Color Guard Event: Victories at Saratoga and Yorktown with LMHA



Saturday, October 26, 2019 

Muster at 1:30pm

RSVP by Fri. Oct. 25 at noon

The Lower Manhattan Historical Association (“LMHA”), with the support of its sponsoring member organizations, including the Sons of the Revolution in the State of New York, has announced its seventh annual commemoration of the American Revolutionary War Victories at the Battles of Saratoga and Yorktown. As in previous years, this commemoration also serves as celebration of the origins of the French-American alliance.

We would be honored if you can attend this special ceremony.  The ceremony begins at 2:00 p.m. on Saturday, October 26, 2019 at the historic Saint Paul’s Chapel Churchyard in Lower Manhattan and is expected to last approximately one hour and fifteen minutes. We also invite you to attend a reception at the Chapel following the event.

Click here to view the press release


We welcome any member, or friend of the Society, who wishes to participate in the event by presenting the colors to do so.  Dress code is blazers and Society ties, gray or dark slacks. 

Muster is at 1:30 p.m. The celebration will commence at 2:00 p.m. on the West Portico of Saint Paul’s Chapel, facing the Liberty Tower. In the event of inclement weather the ceremony will be held in Saint Paul’s Chapel.

If you would like to represent the Society by presenting the colors, please contact Scott Dwyer ( by Friday 10/25 so that we can plan accordingly and have a flag for you to present. We look forward to seeing you there, and, if you are interested, for an informal drink afterwards.


Each October the LMHA celebrates two of the Continental Army’s most decisive Revolutionary War victories, the battles of Saratoga and Yorktown. While other Continental Army victories, such as the siege of Boston, were essential to the final defeat of British forces and the recognition of United States of America as an independent, sovereign nation by the British Crown, Saratoga and Yorktown are indisputably considered to be the definitive turning points of the American Revolution in that both resulted in the surrender of significant British forces along with their commanding officers (on October 17, 1777 and October 19, 1781, respectively).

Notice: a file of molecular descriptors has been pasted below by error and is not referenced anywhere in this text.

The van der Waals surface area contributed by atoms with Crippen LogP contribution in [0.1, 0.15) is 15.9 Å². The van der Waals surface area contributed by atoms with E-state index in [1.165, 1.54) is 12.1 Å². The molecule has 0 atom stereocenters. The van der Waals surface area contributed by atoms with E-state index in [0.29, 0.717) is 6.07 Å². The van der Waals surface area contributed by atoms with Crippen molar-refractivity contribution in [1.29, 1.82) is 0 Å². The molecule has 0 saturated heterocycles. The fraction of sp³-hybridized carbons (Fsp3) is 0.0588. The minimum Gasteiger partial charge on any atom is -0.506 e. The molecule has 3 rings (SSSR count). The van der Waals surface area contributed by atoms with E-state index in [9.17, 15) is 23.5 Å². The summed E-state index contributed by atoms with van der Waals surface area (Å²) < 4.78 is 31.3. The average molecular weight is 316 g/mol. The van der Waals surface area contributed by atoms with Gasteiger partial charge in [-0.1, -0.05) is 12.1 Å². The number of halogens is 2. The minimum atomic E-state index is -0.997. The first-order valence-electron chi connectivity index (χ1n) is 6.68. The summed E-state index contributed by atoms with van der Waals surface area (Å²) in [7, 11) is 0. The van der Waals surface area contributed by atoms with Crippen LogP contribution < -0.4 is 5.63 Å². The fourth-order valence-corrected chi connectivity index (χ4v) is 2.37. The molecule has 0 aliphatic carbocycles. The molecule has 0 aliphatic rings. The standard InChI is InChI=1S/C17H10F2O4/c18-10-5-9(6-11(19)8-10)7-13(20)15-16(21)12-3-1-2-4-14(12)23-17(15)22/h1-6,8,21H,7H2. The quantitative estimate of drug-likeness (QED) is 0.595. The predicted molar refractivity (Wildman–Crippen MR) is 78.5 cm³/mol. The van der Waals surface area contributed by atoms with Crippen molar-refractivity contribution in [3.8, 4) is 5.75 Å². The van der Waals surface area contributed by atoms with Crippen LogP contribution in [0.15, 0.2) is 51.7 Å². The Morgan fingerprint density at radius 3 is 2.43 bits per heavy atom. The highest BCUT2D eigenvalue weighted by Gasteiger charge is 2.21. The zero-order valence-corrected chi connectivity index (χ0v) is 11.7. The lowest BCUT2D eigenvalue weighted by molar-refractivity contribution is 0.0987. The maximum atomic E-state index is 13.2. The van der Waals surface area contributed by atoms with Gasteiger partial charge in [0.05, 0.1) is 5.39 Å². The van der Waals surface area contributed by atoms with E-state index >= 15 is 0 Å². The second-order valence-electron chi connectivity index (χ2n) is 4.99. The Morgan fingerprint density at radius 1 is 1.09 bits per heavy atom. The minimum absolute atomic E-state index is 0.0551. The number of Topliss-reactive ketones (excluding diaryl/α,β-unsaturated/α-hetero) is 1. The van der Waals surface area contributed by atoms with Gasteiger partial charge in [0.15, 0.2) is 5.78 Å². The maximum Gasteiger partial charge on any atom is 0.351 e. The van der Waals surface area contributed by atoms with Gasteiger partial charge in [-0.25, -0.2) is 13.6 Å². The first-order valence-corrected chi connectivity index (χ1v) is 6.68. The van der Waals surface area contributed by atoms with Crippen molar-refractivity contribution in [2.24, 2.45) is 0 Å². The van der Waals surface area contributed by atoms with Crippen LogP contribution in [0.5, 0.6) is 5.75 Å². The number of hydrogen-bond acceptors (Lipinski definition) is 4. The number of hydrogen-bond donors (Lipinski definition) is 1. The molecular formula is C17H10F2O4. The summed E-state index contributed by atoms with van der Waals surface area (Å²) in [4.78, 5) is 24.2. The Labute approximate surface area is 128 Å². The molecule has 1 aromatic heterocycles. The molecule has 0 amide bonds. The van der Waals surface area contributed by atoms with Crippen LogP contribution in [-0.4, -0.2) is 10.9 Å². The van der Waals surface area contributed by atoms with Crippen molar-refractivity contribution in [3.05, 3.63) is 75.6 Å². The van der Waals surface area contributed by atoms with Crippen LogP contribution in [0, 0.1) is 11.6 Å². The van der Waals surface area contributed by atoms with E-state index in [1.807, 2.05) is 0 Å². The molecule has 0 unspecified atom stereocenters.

For the devotees of lower Manhattan history, these two battles hold special significance. Both General Horatio Gates, the commanding general at the Battle of Saratoga, and Alexander Hamilton, a key aide to General George Washington and the leader the climactic charge against redoubt 10 at the Battle of Yorktown, are buried at the site our ceremony in Trinity Churchyard. We note that while the grave of Alexander Hamilton, well known as the first Secretary of the United States Treasury and a key contributor to the Federalist Papers, has been known to patriots and historians from the day of his burial to the present, that Horatio Gates was left unmarked for almost 200 years; an omission addressed and remedied by the New York State Daughters of the American Revolution. This annual commemorative ceremony, led by the Lower Manhattan Historical Society and its sponsoring member organizations, addresses this gap in the understanding of our city’s contribution to the American Revolution cause. Also buried in Trinity Churchyard and dutifully honored as part of this ceremony is Marinus Willett, a critically important commander at the Battle of Fort Stanwix (a subsidiary battle to Saratoga and a very important post-Revolutionary War New York City politician).

Additionally, the Battle of Yorktown is symbolic of the United States of America’s oldest military alliance. Powerful French land forces, commanded by the Comte de Rochambeau, and an equally important and sizable French fleet, commanded by the Comte de Grasse, played a crucial role in the defeat and capitulation of the British army commanded by Lieutenant General Charles Cornwallis. As such, the celebration of this great victory offers us the opportunity to commemorate our friendship with United States of America’s first ally by hosting representatives of the French military and the French Ministry of Foreign Affairs.

More information can be found at

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